Plan Your Hiking Trip to the Adirondacks

Explore hiking options with descriptions of many less-traveled Adirondack hiking trails, and a list of nearby accommodations and attractions to help you start planning your Adirondack hiking adventure. Additional Adirondack trail information can always be found on the New York State Department of Environmental Conservation (DEC) Adirondack Trail Information page.

Hiking Challenges

The Adirondacks are home to a large network of trails connecting peaks, ponds, historical sites and so much more. Within this region, 46 mountains over 4,000 feet in elevation stand above New York's largest wilderness area. To climb all 46 Hike Peaks is a challenge, indeed.

But the Adirondacks are also home to many other beautiful hikes that are far less daunting. Choose from hikes to a fire tower, waterfall, or scenic overlook. Many hikes are dog-friendly, as long as your pup is leashed.

Choose a from one of the many hiking challenges that pique your interest to start, then return and try them all one-by-one!

sunrise from Whiteface Mountain; image credit to Kevin Lenhart

Guide to Safe Adirondack Hiking

This information is provided to ensure a safe and enjoyable Adirondack hiking and backcountry trip and lessen your impact on the environment.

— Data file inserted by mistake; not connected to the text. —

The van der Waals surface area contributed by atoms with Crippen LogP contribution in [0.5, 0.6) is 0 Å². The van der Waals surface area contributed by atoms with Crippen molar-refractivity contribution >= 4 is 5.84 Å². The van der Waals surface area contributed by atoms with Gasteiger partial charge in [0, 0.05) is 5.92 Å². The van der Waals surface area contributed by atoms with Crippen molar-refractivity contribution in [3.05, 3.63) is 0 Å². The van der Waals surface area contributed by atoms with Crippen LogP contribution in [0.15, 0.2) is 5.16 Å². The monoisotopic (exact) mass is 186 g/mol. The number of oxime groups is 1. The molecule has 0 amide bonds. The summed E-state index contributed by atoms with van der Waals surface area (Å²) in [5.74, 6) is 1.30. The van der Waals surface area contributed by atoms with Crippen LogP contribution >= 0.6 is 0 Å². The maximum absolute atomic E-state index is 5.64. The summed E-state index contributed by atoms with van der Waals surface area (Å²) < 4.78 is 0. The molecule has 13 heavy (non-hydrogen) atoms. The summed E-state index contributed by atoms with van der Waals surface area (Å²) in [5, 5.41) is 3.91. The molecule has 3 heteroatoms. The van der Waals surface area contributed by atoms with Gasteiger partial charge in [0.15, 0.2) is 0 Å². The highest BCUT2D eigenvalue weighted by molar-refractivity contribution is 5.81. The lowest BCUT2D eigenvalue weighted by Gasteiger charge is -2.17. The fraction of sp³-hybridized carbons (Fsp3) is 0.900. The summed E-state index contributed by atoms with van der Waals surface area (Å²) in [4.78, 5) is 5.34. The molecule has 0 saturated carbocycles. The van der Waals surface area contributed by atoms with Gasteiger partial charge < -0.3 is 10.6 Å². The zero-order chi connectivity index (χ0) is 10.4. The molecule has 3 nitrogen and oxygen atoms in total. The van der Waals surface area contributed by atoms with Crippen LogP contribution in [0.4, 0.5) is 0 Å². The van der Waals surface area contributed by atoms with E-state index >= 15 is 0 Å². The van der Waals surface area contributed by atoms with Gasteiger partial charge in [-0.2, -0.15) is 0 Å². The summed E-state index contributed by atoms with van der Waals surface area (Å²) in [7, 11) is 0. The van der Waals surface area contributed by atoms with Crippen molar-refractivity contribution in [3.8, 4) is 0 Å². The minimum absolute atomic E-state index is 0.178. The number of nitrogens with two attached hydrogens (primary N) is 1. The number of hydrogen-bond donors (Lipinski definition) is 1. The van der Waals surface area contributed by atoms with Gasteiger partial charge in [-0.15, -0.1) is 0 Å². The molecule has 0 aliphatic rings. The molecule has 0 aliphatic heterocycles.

Plan your trip carefully. Learn about the area ahead of time. Read the trail guide description of the hike you will be taking and review the appropriate topographic maps. Assess the difficulty and length of the time needed to complete the trip and check Adirondack weather reports before you set out. Dress and equip yourself for the season and expected conditions. Always carry the latest Adirondack hiking books and maps. Ensure you are aware of the below Forest Preserve Regulations to avoid tickets and fines.

Never Hike Alone

Companions are for safety as well as for sharing the New York outdoors' scenery and fun. Each person in the party should know what to do in an emergency. Forest rangers recommend a minimum party size of three persons. In case of an accident, at least one person should remain with the injured person while others in the group should carefully note the location and contact the local forest ranger.

File a Trip Plan

Let a responsible person at home know what kind of car you are driving (make, color, license plate number), what your route will be and how long you will be gone. Always sign in at the trail registers. If you do not return by the designated time, the DEC should be notified.